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Sorrentino v. Wexford Health Sources, Inc.

United States District Court, N.D. Illinois, Eastern Division

October 4, 2019

JOSEPH SORRENTINO, Plaintiff,
v.
WEXFORD HEALTH SOURCES, INC.; GHALIAH OBAISI AS INDEPENDENT EXECUTOR OF THE ESTATE OF DR. SALEH OBAISI; DR. ARTHUR FUNK; WARDEN RANDY PFISTER, Defendants.

          MEMORANDUM OPINION AND ORDER

          Honorable Thomas M. Durkin United States District Judge

         Joseph Sorrentino, an inmate in the custody of the Illinois Department of Corrections at Stateville Correctional Center, alleges that the treatment he received for a kidney stone violated the Eighth Amendment. Defendants Wexford Health Sources, the Estate of Dr. Saleh Obaisi, and Dr. Arthur Funk have moved for summary judgment, but defendant Warden Randy Pfister has not. Sorrentino does not oppose summary judgment for Dr. Funk, so Dr. Funk's motion is granted for that reason. The motion is also otherwise granted as to the Estate of Dr. Obaisi, Wexford, and the Warden for the following reasons.

         Legal Standard

         Summary judgment is appropriate “if the movant shows that there is no genuine dispute as to any material fact and the movant is entitled to judgment as a matter of law.” Fed.R.Civ.P. 56(a); see also Celotex Corp. v. Catrett, 477 U.S. 317, 322-23 (1986). The Court considers the entire evidentiary record and must view all of the evidence and draw all reasonable inferences from that evidence in the light most favorable to the nonmovant. Horton v. Pobjecky, 883 F.3d 941, 948 (7th Cir. 2018). To defeat summary judgment, a nonmovant must produce more than a “mere scintilla of evidence” and come forward with “specific facts showing that there is a genuine issue for trial.” Johnson v. Advocate Health and Hosps. Corp., 892 F.3d 887, 894, 896 (7th Cir. 2018). Ultimately, summary judgment is warranted only if a reasonable jury could not return a verdict for the nonmovant. Anderson v. Liberty Lobby, Inc., 477 U.S. 242, 248 (1986).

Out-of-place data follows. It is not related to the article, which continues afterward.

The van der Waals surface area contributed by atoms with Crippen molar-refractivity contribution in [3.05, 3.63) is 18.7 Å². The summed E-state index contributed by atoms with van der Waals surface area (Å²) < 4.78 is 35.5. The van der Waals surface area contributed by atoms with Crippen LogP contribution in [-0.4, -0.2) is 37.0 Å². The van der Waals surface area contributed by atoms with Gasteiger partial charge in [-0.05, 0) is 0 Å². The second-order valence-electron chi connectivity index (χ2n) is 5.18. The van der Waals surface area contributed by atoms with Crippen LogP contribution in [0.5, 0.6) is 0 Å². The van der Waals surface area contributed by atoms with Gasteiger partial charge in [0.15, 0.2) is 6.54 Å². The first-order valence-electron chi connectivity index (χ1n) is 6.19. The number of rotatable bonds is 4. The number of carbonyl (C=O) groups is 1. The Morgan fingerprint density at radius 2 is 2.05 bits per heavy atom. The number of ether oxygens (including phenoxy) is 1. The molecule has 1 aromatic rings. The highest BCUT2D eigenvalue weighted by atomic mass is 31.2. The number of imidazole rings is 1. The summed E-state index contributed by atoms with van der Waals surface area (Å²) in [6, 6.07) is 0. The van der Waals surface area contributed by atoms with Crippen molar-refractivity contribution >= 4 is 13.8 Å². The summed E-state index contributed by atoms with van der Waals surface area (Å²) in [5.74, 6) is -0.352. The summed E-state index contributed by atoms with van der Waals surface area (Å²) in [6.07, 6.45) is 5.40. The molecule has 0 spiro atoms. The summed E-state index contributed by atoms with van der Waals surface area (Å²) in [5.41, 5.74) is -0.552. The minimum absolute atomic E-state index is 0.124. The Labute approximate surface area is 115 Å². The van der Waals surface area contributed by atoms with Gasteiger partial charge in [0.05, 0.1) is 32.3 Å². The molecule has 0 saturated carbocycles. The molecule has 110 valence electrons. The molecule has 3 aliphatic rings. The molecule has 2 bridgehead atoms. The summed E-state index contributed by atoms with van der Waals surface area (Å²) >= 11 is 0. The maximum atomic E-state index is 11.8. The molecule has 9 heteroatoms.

Analysis

         It is undisputed that Sorrentino suffered from kidney stones. It is also undisputed that Defendants provided Sorrentino with a course of treatment for the kidney stones, eventually culminating in surgery. Sorrentino claims, however, that delays in his treatment constituted deliberate indifference.

         To survive summary judgment on a claim that delay in treatment constituted deliberate indifference, the plaintiff must produce “verifying medical evidence” that the delay in treatment “exacerbated the injury or unnecessarily prolonged pain.” Wilson v. Adams, 901 F.3d 816, 822 (7th Cir. 2018). “Unnecessarily prolonged pain” means that the delay in treatment caused the plaintiff to suffer “serious but avoidable pain.” Gabb v. Wexford Health Sources, Inc., 2019 WL 2498640, at *4 (7th Cir. June 17, 2019). “While expert testimony could be used as ‘verifying medical evidence,' medical records alone could suffice.” Miranda v. County of Lake, 900 F.3d 335, 347 (7th Cir. 2018).

         The Seventh Circuit has reversed summary judgment for jail staff and medical providers when a plaintiff presents evidence that he experienced serious pain and the staff neglected to provide treatment in a timely fashion that would have avoided that pain. See Berry v. Peterman, 604 F.3d 435, 442 (7th Cir. 2010) (“The delay in this case, however, was neither minimal nor justified by [the plaintiff's] status as a prisoner. [The Plaintiff] was forced to endure nearly two months of serious [tooth] pain despite the availability of an obvious treatment-a simple dentist visit [and root canal.]”); Williams v. Liefer, 491 F.3d 710, 716 (7th Cir. 2007) (“The medical records indicate that the nitroglycerin almost immediately relieved his pain and lowered his blood pressure, so a jury could find that the defendants' delay caused Williams six extra hours of pain and dangerously elevated blood pressure for no good reason.”). Sorrentino has presented evidence that he sometimes waited months for follow-up on medical treatment orders. And the Court assumes that it cannot be disputed that kidney stones cause pain. But unlike Berry v. Peterman and Williams v. Liefer, the evidence in this case indicates that Sorrentino was never suffering serious pain. Rather, Sorrentino's testimony, the testimony of the doctors who treated him, and the medical records indicate that that Sorrentino suffered moderate, occasional pain. See R. 110 at 9 (¶ 48) (Sorrentino admits that he had “occasional pain in right flank”); R. 105-1 at 10 (37:10-11) (Sorrentino testified that there were “intervals of time” with no pain); R. 105-1 at 11 (38:14-15) (Sorrentino testified that there were “periods of time where the pain . . . wasn't remarkable”); R. 105-1 at 16 (61:11-12) (Sorrentino testified that “sometimes [the pain] would be gone for a few days, and I would feel fine”).